The primers of the invention give substantially improved bond strengths to cyanoacrylate adhesive bonded assemblies comprising a polyolefin substrate, such as a high density polyethylene, LDPE or polypropylene substrate. They give especially striking improvement when at least one of the substrates being bonded is LDPE.
The invention is also directed to cyanoacrylate adhesive compositions which include such multi-amine compounds, and to cured cyanoacrylate polymers and bonded assemblies produced by bringing an α-cyanoacrylate monomer into contact with such a multi-amine compound.
The invention is also directed to (certain novel multi-amine compounds) which are characteristically terminated with C4 or higher alkyl or alkenyl groups. Such multi-amine compounds include the following:
where R′ is —CH2CH2— or —CH2CH2CH2—; R2 is H or R3; the R3 groups are the same different C4-C22 alkyl, alkenyl, carboxyalkyl,carboxyalkenyl or —CH2CH2C(═O)OR4; and R4 is C4-C22 alkyl. Linear or branched poly(alkylenimine) having at least three terminal and/or pendent groups defined as for R3 are further multi-amine compounds of the invention.
The anionically polymerizable monomers used to form the adhesive compositions of the invention have the generic formula:
where X and Y are groups which are more strongly electron withdrawing than halo and A is H or CH2═CH—. X and Y may be, for instance, —CN, —COR5, —COOR5, —SO2R5, SO3R5 where R5 is H or an optionally substituted hydrocarbon group. (Specific examples of such monomer compounds include cyanoacrylate esters; 2-cyanopenta-2,4-dienoate esters; vinylidene cyanide; dialkyl methylene malonates as described in U.S. Pat. No. 2,330,033; U.S. Pat. No. 3,197,318 and U.S. Pat. No. 3,523,097; acylacrylonitriles, as described in GB 1,168,000 and vinyl sulfinates and sulfonates, as described in U.S. Pat. No. 2,748,050.)(Commercially, cyanoacrylate ester formulations are the most significant and for that reason are preferred.) The invention will therefore be described in connection with cyanoacrylate formulations. However the skilled person will recognize that this disclosure is also generally applicable to other monomers in the formula above and to mixtures thereof.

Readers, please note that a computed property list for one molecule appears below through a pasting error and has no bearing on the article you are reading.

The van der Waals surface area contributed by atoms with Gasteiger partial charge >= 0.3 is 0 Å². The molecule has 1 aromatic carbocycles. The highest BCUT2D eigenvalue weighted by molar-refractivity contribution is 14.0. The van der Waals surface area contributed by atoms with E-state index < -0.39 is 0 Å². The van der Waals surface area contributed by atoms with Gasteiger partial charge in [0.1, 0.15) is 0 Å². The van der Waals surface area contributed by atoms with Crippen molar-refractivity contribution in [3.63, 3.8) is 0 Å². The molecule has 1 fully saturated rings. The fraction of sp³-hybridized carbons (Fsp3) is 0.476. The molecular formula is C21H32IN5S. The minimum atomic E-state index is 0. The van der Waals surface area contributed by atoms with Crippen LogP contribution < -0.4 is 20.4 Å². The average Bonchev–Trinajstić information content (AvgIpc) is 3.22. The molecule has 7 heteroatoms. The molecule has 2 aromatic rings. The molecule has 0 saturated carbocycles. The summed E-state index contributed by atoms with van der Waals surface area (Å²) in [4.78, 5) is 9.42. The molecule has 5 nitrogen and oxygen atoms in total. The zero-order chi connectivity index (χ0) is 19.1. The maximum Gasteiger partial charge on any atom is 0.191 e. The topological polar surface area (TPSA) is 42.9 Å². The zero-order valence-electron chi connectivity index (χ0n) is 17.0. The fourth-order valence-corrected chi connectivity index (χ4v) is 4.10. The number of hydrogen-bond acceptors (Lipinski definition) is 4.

The α-cyanoacrylate adhesive compositions of this invention include one or more α-cyanoacrylate monomers of the formula:
where R6 represents C1-16 alkyl, cycloalkyl, alkenyl, alkynyl, cycloalkenyl, alkaryl, aralkyl or aryl any of which may be optionally substituted by, or interrupted with, non-basic groups, such as oxo, silicon, titanium, halo and ether oxygen, which do not interfere with the stability and functioning of the monomer as an adhesive. Examples of R6 include methyl, ethyl, n-propyl, isopropyl, n-butyl, isobutyl, pentyl, hexyl, allyl, methallyl, crotyl, propargyl, cyclohexyl, benzyl, phenyl, cresyl, 2-chlorobutyl, trifluoroethyl, 2-methoxyethyl, 3-methoxybutyl, and 2-ethoxyethyl. Cyanoacrylate esters containing silicon or titanium atoms are disclosed in U.S. Pat. No. 5,359,101, incorporated herein by reference, and such monomers may also be used.